Bertram Carnow And I think this is part of the tragedy and the frustration. You know, I have a think about aerosols. It was some years ago that I began to recognize that this is really a, you know, a terrible, terrible thing from many points of view. If you talk just about the physiology, what aerosols do is they take liquids, many of them highly toxic, but which the body keeps out because you don't eat it or drink it or get it on your skin. And we produce it in such very tiny droplets that it can get deep into the lungs. Now I'm sure that what we're going to see over the years because of the incredible use, 6 billion cans a year, the incredible use of these materials, we're going to see all kinds of new diseases. We know that there is a disease, thesaurosis, that we see in people from hairsprays and we're finding now that underarm deodorants can do things to a lot of people. But more than what the physiologic effects are, the emotional effects, you know. We have all been convinced in our society that we smell bad. And nobody considers the question that, you know, if you smell bad, use soap and water. And, you know, one of the things about the work, I think I told you this before, Studs, my father was a printer, and it was always such a good feeling to snuggle up to him at night and smell the printers' ink. I didn't know at the time that that printers' ink contains some materials which might have been cancer-producing, but there was this smell of him. And now, you know, we're being told that the, you know, we're [unintelligible], we've all got to smell the same. And this is part of the thing I think that's being imposed on all of us, and the impotence is there. You know, how do you stop it. How do you divorce yourself from it. It's so difficult. The pressures are all there. You talk to children, and they say, you know, I asked one, "Why didn't you use your briefcase?" "Well, none of the other kids use a briefcase." And, so, you carry a whole assortment of papers in your hand, they fall all over the place, because none of the other kids use a briefcase. And all of us are put into this mold and that's a terrible thing, and I think that in your book this is what keeps coming on, nobody wants to be in a mall. Everybody wants to feel like what they're doing is meaningful and useful. And of the 80 million people who work for a living, I would say that there are a relative handful who come into that category.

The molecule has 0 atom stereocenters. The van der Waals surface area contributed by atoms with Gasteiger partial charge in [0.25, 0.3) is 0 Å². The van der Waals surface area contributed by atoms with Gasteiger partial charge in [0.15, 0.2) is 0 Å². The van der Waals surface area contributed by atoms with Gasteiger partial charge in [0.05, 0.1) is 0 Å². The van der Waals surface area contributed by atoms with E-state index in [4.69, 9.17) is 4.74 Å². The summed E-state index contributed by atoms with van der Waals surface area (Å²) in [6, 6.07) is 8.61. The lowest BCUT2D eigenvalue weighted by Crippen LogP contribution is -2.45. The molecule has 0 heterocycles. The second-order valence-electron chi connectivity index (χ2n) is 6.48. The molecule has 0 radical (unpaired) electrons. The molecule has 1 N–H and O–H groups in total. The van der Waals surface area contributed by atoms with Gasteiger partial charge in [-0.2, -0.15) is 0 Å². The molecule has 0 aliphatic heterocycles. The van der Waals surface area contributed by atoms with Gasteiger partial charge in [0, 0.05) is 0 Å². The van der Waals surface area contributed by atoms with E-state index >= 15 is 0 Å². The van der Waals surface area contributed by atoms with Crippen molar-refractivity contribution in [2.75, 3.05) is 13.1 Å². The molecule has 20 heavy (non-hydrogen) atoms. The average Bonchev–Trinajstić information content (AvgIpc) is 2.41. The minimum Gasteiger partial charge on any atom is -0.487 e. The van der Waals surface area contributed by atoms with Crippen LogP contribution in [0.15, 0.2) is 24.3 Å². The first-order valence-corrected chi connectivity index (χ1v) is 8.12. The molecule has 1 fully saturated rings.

Studs Terkel Again, the question of autonomy. That's why Joan and Bob have arranged this conversation. Those handful, the handful, the minority in the book, the minority of those I met, do have that sense of control of what they're doing to some extent, you see, not because they work in small--maybe it's their size, I don't know, it's a question that come up I suppose. Oh, God, decentralization always comes up, doesn't it, this matter of bigness, and yet, we know bigness alone is not the cause.
Joan Ericksen What things can both of you think of right now that you have, you know, what could a young person do today, if you were talking, say, to your daughter about something she could do with her life where she could get this feeling that she was doing something that was worthwhile? Throughout the book people say, "I'm just doing this job and it doesn't make any difference, a monkey can do it, anyone can do it." You--Throughout the book you feel also that they're not supposed to have a job that they enjoy. Work isn't supposed to be something that's enjoyable.